X hits on this document





6 / 12

WBCSD in collaboration with UNEP, it has been a roar- ing success, estimatedly reaching over a million students. More importantly, it has enabled the WBCSD message to go directly to a whole generation of future business lead- ers. In ‘preparing’ for the exam by reading through the site, they have been exposed to WBCSD’s version of what sus- tainable development is and how it is most likely to be achieved; it is this version that they are most likely to ac- cept and absorb.26

The success of the initiative was largely instrumental in WBCSD deciding to form, in 1996, the Foundation for Business and Sustainable Development (FBSD), whose goal is to ‘promote the business understanding of sustain- able development and to encourage education and com- petence building, research, and demonstration projects in the field of sustainable development.’ In 1998 FBSD pro- duced a 180-page book, The Sustainable Business Chal- lenge: A Briefing for Tomorrow’s Business Leaders, which it hopes will be widely used as a textbook in university-level business courses. Plans are underway to produce a televi- sion series on the same theme. Other programmes of the Foundation include an Internet-based ‘Eco-Efficiency Kit’, a multilingual ‘Global Sustainable Development Diction- ary’, the use of global scenarios as a management learning tool, and support for various research and demonstration projects. Capping all of these is the ‘WBCSD Virtual Uni- versity’, which is a joint project with the University of Cambridge and the Norwegian School of Management. Its aim is to ‘bring knowledge and appreciation of sustainable development, the way WBCSD members understand it, to a global audience through combining the latest distant learning and data technology with proven training tradi- tions’ (emphasis added). The outreach potential of such a programme is daunting, and if successful it could ultimately make WBCSD’s definition of sustainable development as well known as the Brundtland Commission’s.27

The practice of consistently focusing on best practice within industry on environmental issues has been of stra- tegic as well as substantive importance to WBCSD. Just about every report and book to have come out from WBCSD or its predecessor organizations focuses much of its attention on highlighting case-studies of how specific businesses, mostly member companies, have taken deci- sions that benefit the environment while maintaining or increasing their long-term profits. This is obviously a heart- warming message, but also has deeper strategic value. For big business in general, which is much more used to being depicted as an environmental rogue, this provides not just good publicity but vindication. In an era when environmen- tal sensibilities among consumers can cause major dents in corporate profits, this alone can justify the US$30,000 annual membership fee. In effect, WBCSD provides big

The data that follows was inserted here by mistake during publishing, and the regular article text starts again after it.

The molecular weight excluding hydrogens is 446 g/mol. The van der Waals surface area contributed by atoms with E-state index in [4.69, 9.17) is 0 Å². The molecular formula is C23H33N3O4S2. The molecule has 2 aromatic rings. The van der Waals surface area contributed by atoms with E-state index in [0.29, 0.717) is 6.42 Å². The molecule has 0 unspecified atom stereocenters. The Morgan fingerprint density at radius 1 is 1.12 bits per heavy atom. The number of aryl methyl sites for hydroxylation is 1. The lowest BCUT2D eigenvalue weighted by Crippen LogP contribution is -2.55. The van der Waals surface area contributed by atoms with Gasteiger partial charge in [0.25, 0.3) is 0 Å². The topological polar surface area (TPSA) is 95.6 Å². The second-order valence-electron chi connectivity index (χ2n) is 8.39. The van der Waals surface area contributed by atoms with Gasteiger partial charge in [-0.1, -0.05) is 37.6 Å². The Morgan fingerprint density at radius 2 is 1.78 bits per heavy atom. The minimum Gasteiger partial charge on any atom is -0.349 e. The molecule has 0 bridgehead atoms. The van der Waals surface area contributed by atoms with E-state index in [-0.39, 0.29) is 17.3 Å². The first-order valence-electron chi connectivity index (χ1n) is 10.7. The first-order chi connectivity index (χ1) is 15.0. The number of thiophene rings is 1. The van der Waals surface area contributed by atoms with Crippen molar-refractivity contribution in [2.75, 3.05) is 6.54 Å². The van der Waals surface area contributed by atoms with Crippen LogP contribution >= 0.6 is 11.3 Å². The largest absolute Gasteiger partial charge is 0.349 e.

business with the exact antidote to the many environmen- tal NGOs that have, for years, been highlighting ‘worst practice’. In this regard, however, WBCSD is as guilty of focusing on only one side of the coin as those NGOs have been for focusing only on the other.

Having said the above, the reason for focusing on best practice most often cited by the WBCSD relates to the aspiration (and self-perception) of its member companies to ‘be among the leaders in good environmental practice’. WBCSD offers them the ability to ‘share their experience and expertise with others and keep abreast of best practice in fields to which they might not otherwise have access’. The promise, to the business executive, is of advance in- formation; the attraction, for the environmental policy maker, is of the potential for early dissemination of win– win solutions. The most attractive of these win–win con- cepts is eco-efficiency, which is ‘at the heart of the WBCSD’s philosophy’. After having introduced the con- cept the organization has spent much effort in propagat- ing it, and to its credit it is now, indeed, ‘firmly entrenched in the business lexicon’.28

Box 3: Eco-Efficiency

In introducing the concept in Changing Course, BCSD had not provided an exact definition of eco-efficiency beyond stating that ‘corporations that achieve ever more efficiency while preventing pollution through good housekeeping, materials substitution, cleaner technologies, and cleaner products and that strive for more efficient use and recovery of resources can be called “eco-efficient”.’1 By 1993 BCSD had a formal definition: ‘Eco-efficiency is reached by the delivery of competitively priced goods and services that satisfy human needs and bring quality of life, while progres- sively reducing ecological impacts and resource inten- sity throughout the life cycle, to a level at least in line with the earth’s estimated carrying capacity.’2 By 1997 WBCSD was ready to publish a major book on the sub- ject which promoted the concept as a ‘marketing phi- losophy’ that has been ‘developed by business for busi- ness’ and highlights the fact that ‘the first word of the concept encompasses both ecological and economic resources—the second says we have to make optimal use of both.’3 It went on to specify seven guidelines for operationalizing the concept: a) reduce the material in- tensity of goods and services; b) reduce the energy in- tensity of goods and services; c) reduce toxic dispersion; d) enhance material recyclability; e) maximize sustain- able use of renewable resources; f) extend product du- rability; and g) increase the service intensity of prod- ucts.



Document info
Document views38
Page views38
Page last viewedSun Jan 22 21:13:59 UTC 2017